Neil Hollands recently posted an excellent article featuring a baker’s dozen of important plays to get library patrons to the dramatic literature shelf. All are classics. He chose very impressive works of modern theatre. In comparison to Greek, Elizabethan, and Victorian plays, Hollands’ selections are fresh and cutting edge. But that edge gets even sharper! Hundreds of plays are being published every year with incredibly potent millennial and young-adult appeal. While young readers should not see their 25th birthday without having read the works on Hollands’ list, here are 13 more plays from hot, 21st century dramatists, listed in corresponding order with Neil’s selections. These titles, in combination with his’ picks, are sure to have patrons of all ages flocking to the 800’s section.
Babylon Heights, by Irvine Welsh & Dean Cavanagh
Much like Amadeus, Babylon Heights explores the creation of an epic work of art: The Wizard of Oz. Welsh tells the plight of the drawfs hired to play munchkins in the film. The characters live in a hotel near the set, and once shooting is over for the day, all hell breaks loose. Not drugs, deception, nor orgies are out of the question.
Mad Forest, by Caryl Churchill
Large family dynamics like those found in Tracy Letts’ magnum opus (August: Osage County) are explored in this, one of Churchill’s lesser known plays. Told before, during, and after the Romanian Revolution of 1989, Mad Forest is part romance, part familial case study, and part docu-drama.
Tigers be Still, by Kim Rosenstock
Every character in this play is an untrustworthy narrator. Reading it is a puzzle, a joy. Every character is grappling with his or her own set of anxieties and depressions, making it difficult to determine the truths about this family of women. Complex and warm.
The Nether, by Jennifer Haley
The Nether explores the dangers of virtual reality. In a futuristic, interactive version of the internet, users can enter a domain where taboo behaviors are freely explored. Pedophilia and violence can be engaged in an extremely lifelike manner without actually hurting a real human being. But who does this phenomenon really hurt? The future of society. Fans of Westworld, take note!
Aliens, by Annie Baker
This is Baker uninhibited. Is there anything more horrific than being a tortured young heathen forced to work at Starbucks? How are you supposed to feel when a distant acquaintance commits suicide? Baker expertly navigates the trenches of the 21st century psyche.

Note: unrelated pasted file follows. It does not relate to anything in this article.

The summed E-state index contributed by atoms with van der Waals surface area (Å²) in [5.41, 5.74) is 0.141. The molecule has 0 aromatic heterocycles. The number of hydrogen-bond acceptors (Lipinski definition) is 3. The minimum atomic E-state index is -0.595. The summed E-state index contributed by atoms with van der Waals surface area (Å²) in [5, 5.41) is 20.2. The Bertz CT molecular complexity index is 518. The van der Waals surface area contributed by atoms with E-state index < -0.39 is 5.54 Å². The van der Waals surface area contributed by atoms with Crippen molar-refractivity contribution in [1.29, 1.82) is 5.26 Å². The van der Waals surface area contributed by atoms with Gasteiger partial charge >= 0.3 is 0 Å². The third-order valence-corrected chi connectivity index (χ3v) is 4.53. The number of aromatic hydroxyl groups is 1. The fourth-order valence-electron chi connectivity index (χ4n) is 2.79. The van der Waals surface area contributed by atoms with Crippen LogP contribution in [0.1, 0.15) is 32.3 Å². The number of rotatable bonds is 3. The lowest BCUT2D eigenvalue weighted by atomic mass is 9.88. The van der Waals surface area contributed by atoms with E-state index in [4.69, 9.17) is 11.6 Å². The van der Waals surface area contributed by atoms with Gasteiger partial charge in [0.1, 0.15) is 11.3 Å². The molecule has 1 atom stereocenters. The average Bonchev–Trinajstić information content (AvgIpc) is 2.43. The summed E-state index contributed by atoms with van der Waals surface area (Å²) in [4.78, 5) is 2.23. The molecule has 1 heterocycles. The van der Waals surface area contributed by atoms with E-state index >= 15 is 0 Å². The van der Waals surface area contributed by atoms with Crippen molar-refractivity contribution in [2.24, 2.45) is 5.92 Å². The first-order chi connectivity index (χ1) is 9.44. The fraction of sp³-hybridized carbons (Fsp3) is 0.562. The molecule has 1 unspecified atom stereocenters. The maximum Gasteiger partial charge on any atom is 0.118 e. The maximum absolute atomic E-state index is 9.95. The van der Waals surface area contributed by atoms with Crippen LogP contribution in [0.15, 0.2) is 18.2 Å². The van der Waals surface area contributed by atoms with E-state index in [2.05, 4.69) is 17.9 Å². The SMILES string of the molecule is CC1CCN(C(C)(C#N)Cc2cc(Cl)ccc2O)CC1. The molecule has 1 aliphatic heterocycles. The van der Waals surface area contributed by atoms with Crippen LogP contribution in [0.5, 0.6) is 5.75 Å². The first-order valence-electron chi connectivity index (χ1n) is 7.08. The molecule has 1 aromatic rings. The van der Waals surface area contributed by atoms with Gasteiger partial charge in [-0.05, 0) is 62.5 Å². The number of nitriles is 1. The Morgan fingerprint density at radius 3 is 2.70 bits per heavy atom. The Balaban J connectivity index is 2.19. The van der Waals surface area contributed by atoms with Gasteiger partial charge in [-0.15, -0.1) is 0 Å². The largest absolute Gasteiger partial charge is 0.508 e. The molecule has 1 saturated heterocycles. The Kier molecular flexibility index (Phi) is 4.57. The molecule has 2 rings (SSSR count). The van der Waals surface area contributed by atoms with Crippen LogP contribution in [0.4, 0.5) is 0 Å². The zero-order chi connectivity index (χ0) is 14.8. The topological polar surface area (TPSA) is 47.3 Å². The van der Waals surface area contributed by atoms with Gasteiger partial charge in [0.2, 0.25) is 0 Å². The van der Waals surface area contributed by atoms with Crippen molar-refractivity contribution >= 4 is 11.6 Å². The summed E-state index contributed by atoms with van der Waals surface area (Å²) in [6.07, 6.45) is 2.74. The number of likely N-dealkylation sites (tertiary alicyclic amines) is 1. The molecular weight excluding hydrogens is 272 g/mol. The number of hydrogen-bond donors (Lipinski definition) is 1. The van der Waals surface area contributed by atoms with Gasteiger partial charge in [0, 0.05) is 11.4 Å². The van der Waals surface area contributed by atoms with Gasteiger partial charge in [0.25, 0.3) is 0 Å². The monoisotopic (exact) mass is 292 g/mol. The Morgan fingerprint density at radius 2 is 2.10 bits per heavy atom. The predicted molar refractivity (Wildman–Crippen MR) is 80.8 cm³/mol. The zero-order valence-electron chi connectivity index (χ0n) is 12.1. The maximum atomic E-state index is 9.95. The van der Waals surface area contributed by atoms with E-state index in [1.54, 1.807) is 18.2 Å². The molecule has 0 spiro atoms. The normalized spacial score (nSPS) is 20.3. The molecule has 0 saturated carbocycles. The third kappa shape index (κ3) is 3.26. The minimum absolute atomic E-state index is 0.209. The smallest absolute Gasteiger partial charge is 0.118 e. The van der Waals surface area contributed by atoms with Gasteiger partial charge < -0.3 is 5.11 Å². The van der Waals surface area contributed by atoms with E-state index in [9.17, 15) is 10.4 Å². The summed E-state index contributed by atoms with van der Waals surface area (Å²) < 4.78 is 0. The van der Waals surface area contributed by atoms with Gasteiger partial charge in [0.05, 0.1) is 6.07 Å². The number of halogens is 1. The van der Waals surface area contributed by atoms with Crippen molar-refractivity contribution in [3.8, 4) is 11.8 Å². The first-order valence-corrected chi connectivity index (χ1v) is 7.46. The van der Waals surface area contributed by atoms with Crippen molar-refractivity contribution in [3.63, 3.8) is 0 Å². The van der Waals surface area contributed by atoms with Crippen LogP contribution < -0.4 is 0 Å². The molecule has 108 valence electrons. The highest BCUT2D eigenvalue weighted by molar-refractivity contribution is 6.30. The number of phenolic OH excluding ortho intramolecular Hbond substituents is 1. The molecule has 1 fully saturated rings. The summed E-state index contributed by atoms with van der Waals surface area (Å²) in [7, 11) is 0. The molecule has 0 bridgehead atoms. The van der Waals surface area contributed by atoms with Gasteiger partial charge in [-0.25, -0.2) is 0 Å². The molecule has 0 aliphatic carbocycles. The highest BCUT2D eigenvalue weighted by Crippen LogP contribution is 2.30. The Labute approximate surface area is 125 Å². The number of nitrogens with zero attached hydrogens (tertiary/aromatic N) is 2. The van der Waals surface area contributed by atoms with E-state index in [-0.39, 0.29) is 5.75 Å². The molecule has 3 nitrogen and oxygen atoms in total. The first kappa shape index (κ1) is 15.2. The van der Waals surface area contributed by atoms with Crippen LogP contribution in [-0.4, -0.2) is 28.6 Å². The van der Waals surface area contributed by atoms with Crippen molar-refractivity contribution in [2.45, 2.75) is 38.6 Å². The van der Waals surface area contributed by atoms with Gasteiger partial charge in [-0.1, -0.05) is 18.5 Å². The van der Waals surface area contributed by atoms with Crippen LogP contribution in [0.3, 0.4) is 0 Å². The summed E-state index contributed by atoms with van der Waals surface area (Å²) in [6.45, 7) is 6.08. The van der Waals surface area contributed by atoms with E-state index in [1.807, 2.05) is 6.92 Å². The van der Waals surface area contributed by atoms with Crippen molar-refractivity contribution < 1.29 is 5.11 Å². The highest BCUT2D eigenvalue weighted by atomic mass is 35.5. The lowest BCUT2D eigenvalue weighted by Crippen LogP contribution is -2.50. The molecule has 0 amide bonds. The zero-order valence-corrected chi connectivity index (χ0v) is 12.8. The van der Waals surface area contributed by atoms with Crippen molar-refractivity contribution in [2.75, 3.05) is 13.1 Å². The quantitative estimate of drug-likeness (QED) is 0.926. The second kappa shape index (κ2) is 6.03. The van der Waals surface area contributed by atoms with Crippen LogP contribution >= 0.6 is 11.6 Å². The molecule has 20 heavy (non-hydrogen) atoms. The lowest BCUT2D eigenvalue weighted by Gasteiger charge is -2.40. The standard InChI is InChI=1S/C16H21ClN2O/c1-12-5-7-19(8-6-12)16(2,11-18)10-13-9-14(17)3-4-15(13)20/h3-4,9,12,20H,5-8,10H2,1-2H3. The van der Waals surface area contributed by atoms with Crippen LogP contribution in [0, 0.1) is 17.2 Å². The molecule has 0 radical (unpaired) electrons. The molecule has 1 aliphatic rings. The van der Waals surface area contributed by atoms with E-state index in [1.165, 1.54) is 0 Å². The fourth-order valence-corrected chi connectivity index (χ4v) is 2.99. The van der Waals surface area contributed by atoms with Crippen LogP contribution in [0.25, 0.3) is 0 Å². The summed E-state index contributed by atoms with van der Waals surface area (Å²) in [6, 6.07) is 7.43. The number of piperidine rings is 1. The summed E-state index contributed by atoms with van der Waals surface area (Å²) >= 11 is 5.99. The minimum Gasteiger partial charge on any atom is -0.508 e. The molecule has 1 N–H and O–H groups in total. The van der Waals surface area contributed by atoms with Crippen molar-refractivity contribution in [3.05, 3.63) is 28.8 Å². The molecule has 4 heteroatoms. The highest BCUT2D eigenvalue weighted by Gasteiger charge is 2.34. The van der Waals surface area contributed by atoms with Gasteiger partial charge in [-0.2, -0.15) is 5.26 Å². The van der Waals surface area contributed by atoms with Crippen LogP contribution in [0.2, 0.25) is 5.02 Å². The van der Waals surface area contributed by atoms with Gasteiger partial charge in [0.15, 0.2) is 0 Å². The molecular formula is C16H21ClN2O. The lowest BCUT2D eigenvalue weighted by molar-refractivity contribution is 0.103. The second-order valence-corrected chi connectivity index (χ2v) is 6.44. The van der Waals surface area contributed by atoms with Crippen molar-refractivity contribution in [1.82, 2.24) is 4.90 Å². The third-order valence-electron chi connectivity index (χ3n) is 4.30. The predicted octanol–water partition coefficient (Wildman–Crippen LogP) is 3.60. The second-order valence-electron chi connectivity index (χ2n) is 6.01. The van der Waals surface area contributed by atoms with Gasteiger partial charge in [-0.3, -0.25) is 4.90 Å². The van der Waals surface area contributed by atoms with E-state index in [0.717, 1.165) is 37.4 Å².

Rapture, Blister, Burn, by Gina Gionfriddo
The choices we make early in our lives determine the brand of dissatisfaction we will experience later in life. Two friends from grad school find themselves equally unhappy but for very different reasons. Like The History Boys, Rapture, Blister, Burn is a coming-of-age tale, but Gionfriddo reminds audiences that age can come at any point in life. A fiery, feminist couple of hours.
Roadkill Confidential, by Sheila Callaghan
A man whose wife became human roadkill. A woman who uses literal roadkill to create sensational works of art. What do they have in common? More than you would think.
After the Revolution, by Amy Herzog
This play follows a recent college graduate as she enters the workforce, struggling to carry her family’s Marxist torch. Everything is political when your father and grandfather have published some of the most famous Marxist writings of modern time. . . especially who you bring to dinner. Published with 4000 Miles, another incredible millennial-centric Herzog tale.
Water by the Spoonful, by Quiara Alegría Hudes
Delves into the realms of cyber support groups, adoption, and heroin addiction. Winner of the 2012 Pulitzer Prize for Drama. Part two of Hudes’ Eliot trilogy.
Between Riverside and Crazy, by Stephen Adly Gurgis
Tells the story of a retired NYPD cop who was shot while off-duty by a white NYPD cop. In doing so, he paints a nuanced, fair picture of racism and violence in law enforcement today.
Disgraced, by Ayad Akhtar
Akhtar’s play asks the same questions of race and the upper class as Six Degrees of Separation, adding the discussion of an important post-9/11 concept: Islamophobia. Is “patron of the arts” synonymous with “progressive?” Can “liberal” and “racist” be pinned on the same lapel? Winner of the 2013 Pulitzer Prize for Drama.
The Red Letter Plays, by Suzan-Lori Parks
Lovers of literary allusion will relish these tellings of The Scarlet Letter. In one, a mother to five illegitimate children faces the society scrutiny of single parenthood. In the other, an abortionist longs to meet with her incarcerated son; both mother and child locked in a prison of social stigma.
Detroit, by Lisa D’Amor
Two couples lament and bicker about the suburban plight, and a backyard is literally set on fire. D’Amor’s play is hot. She gleaned Albee’s iconic inter-character setup (Who’s Afraid of Virginia Woolf) and cooked the whole thing with gas.